Mandatory Health Insurance Fails in Theory and in Massachusetts

Published February 1, 2009

America’s Health Insurance Plans (AHIP), a trade group representing more than 1,000 insurance providers, has come out in favor of a law requiring everyone to buy what they sell. A friend points out this is like the Big Three automakers supporting a law requiring everyone to buy a new, American-branded car.

This may be the wave of the future. Levi-Strauss could work on a law requiring everyone to buy blue jeans, Jif and Skippy could get Congress to require everyone to buy peanut butter, and Steve Jobs and Bill Gates could have lawmakers require everybody to buy a new computer every year.

This is a whole new way to market your product. If people don’t want to buy what you sell, get a law passed making them do it anyway.

Imagine the money we could save on research and development and on marketing. After all, consumers don’t know what’s good for them, so we should have Washington decide for them (for their own good, of course).

Many Aren’t Ready

Of course, the members of the intelligentsia running editorial departments across the country think this is just swell. The Philadelphia Inquirer ran an editorial headlined “Insure Everyone.” It didn’t indicate it was really sure why we should mandate this, other than, “insurance works best when everyone is in the pool.”

Does it really, though? I wouldn’t bet on that being accurate.

The fact is, there are many people who cannot manage insurance, even when it is “free.” They may be too illiterate to read and understand an insurance contract, they may be mentally or emotionally disadvantaged, they may be in this country illegally or criminals who do not want to identify themselves to authorities, or they may be addicts incapable of impulse control or functional behavior.

Unfortunately, that describes a rather sizeable segment of the American population. They do not need an insurance card, and they will not be able to handle one. What they need is direct access to care through neighborhood clinics and charitable hospitals.

Mass Failure

The mandate approach isn’t going so well in Massachusetts, which remains the highest-profile state to implement an individual insurance mandate. In fact, if the demands for “evidence-based medicine” were applied equally to public policy, policymakers would run away from the idea of mandatory coverage as fast as possible.

“Republican governor (and former presidential candidate) Mitt Romney proclaimed that ‘every uninsured citizen in Massachusetts will soon have affordable health insurance,’ that costs would be reduced through ‘market reforms’ encouraging ‘personal responsibility,’ and that the plan would require ‘no new taxes … and no government takeover,'” wrote Dr. Paul Hsieh, president of the Foundation for Individual Rights in Medicine, in the Fall 2008 issue of the Objective Standard.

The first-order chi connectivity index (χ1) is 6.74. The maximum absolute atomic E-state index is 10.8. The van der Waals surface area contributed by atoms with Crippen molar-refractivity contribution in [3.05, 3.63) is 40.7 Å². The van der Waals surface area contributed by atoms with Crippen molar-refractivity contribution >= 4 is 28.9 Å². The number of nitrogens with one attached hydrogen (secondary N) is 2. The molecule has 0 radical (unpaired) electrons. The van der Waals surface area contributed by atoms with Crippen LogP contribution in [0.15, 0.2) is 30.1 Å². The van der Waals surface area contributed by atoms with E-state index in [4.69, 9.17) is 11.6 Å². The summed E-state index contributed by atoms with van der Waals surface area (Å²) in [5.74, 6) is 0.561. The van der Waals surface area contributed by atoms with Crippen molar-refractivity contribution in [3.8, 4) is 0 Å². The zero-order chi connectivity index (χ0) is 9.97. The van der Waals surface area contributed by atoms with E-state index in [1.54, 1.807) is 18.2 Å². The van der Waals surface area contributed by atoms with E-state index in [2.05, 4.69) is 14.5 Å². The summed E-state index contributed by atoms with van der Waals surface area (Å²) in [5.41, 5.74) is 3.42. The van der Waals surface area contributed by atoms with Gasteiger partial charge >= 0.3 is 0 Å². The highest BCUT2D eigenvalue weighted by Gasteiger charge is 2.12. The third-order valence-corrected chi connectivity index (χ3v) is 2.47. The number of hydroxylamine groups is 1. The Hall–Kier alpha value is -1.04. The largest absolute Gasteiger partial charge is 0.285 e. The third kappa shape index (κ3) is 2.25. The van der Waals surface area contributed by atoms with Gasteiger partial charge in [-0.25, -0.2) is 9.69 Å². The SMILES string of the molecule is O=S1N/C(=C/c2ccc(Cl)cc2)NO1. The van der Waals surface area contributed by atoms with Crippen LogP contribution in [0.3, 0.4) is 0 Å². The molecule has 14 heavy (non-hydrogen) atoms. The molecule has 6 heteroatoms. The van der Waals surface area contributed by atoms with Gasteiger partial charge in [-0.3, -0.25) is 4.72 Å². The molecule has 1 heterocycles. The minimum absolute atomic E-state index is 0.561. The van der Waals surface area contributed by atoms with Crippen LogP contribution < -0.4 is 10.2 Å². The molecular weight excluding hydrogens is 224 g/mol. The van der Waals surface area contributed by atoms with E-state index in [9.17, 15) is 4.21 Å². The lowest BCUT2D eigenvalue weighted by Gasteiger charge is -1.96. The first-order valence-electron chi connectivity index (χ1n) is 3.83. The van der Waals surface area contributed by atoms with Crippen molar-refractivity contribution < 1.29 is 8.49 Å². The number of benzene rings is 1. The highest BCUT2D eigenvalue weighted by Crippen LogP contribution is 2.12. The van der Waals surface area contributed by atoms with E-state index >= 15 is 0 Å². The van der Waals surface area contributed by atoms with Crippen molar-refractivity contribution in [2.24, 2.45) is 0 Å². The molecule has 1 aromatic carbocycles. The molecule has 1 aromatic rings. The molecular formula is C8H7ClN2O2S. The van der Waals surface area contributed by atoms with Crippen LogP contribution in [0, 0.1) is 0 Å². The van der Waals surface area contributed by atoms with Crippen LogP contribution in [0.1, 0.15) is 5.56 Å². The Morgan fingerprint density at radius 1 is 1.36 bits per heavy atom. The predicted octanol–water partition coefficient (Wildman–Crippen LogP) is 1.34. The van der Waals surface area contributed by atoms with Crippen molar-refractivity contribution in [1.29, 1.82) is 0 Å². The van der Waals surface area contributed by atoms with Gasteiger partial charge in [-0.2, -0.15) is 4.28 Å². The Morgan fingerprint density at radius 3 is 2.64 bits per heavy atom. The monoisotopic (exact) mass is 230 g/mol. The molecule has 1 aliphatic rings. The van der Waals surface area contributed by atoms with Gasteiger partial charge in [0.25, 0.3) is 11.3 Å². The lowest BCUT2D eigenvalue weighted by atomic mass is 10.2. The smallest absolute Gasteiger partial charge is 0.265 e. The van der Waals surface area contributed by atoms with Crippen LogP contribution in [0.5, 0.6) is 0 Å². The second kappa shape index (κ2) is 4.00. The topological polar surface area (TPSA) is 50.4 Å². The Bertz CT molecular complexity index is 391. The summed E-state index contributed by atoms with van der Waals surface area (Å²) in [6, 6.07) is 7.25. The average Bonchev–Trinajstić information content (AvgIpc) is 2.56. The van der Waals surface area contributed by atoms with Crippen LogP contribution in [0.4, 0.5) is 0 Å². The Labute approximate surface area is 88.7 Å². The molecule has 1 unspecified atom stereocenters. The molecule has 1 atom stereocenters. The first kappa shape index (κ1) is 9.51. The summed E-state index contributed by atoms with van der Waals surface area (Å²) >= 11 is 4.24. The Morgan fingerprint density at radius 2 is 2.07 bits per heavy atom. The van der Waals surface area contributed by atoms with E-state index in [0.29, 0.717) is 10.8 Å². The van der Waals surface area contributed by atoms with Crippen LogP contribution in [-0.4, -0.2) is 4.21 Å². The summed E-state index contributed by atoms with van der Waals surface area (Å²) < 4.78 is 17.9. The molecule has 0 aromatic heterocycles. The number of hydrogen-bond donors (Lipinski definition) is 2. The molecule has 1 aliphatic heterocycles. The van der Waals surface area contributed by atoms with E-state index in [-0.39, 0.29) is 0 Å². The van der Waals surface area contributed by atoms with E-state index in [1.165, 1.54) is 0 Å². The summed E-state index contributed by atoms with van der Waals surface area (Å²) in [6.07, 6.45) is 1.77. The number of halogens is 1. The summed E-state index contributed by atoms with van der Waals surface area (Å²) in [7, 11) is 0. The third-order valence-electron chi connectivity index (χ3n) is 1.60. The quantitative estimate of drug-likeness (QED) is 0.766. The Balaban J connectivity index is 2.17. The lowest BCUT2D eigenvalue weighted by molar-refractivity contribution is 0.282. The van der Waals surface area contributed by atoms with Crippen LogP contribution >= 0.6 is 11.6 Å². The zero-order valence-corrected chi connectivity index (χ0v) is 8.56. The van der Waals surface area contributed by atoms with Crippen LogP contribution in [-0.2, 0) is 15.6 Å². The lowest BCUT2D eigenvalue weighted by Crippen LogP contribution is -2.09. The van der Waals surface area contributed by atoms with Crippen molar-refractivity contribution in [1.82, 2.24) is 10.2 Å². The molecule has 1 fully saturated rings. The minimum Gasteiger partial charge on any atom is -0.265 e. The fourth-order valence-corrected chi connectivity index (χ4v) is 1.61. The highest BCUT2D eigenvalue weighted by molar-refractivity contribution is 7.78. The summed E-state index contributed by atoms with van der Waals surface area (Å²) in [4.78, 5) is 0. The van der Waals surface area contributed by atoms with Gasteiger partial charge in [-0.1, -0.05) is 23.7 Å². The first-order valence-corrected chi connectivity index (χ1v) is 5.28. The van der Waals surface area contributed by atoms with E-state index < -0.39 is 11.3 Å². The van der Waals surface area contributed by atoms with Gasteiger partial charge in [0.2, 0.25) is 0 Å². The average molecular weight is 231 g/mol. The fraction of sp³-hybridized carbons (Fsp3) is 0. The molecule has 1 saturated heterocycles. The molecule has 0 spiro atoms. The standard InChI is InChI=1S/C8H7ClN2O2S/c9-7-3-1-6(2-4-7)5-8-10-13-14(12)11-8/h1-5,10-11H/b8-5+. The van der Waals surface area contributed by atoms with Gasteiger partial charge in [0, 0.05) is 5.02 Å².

However, “two years after its inception, the Massachusetts plan has failed to achieve either of its goals. Instead,” wrote Hsieh, “the plan has increased costs for individuals and the state, reduced revenues for doctors and hospitals, and left Massachusetts officials in the awkward position of having to admit that their ‘universal coverage is not likely to be universal any time soon.'”

Coverage Without Care

State costs have gone up so much that Massachusetts has decided to cut payments to physicians and hospitals, which has reduced access to medical services instead of improving it as promised.

The state is facing a shortage of doctors while being swamped with new patients forced to wait two to three months for appointments. In other words, Bay Staters may have health insurance coverage, but they don’t have health care.

Even the poor (who have been aided under other programs) are being hurt. The Cambridge Health Alliance, which has long provided care to the indigent, is cutting staff, reducing services, and limiting referrals to specialists in an effort to stay solvent in the face of rising costs and reduced payments.

Skyrocketing Costs

In addition to all these problems, costs are skyrocketing because of special-interest pleading the politicians crafting Massachusetts’s mandate found simply irresistible. Thus the program is now costing Bay State taxpayers $400 million more than originally advertised, 85 percent more than the promised cost.

The state is planning to mandate an increase of 10 to 12 percent in insurance premiums in 2009 (twice the national average) while cutting payments to physicians and hospitals by 3 to 5 percent. That will reduce access to care even more.

Mandatory insurance violates insurers’ and consumers’ right to act in their own best interests by forcing insurers to sell and customers to purchase insurance on terms and prices dictated by government decree. This destroys the very conditions that give insurance any value at all.

Greg Scandlen ([email protected]) is director of Consumers for Health Care Choices at The Heartland Institute.

For more information …

“Mandatory Health Insurance: Wrong for Massachusetts, Wrong for America,” Paul Hsieh: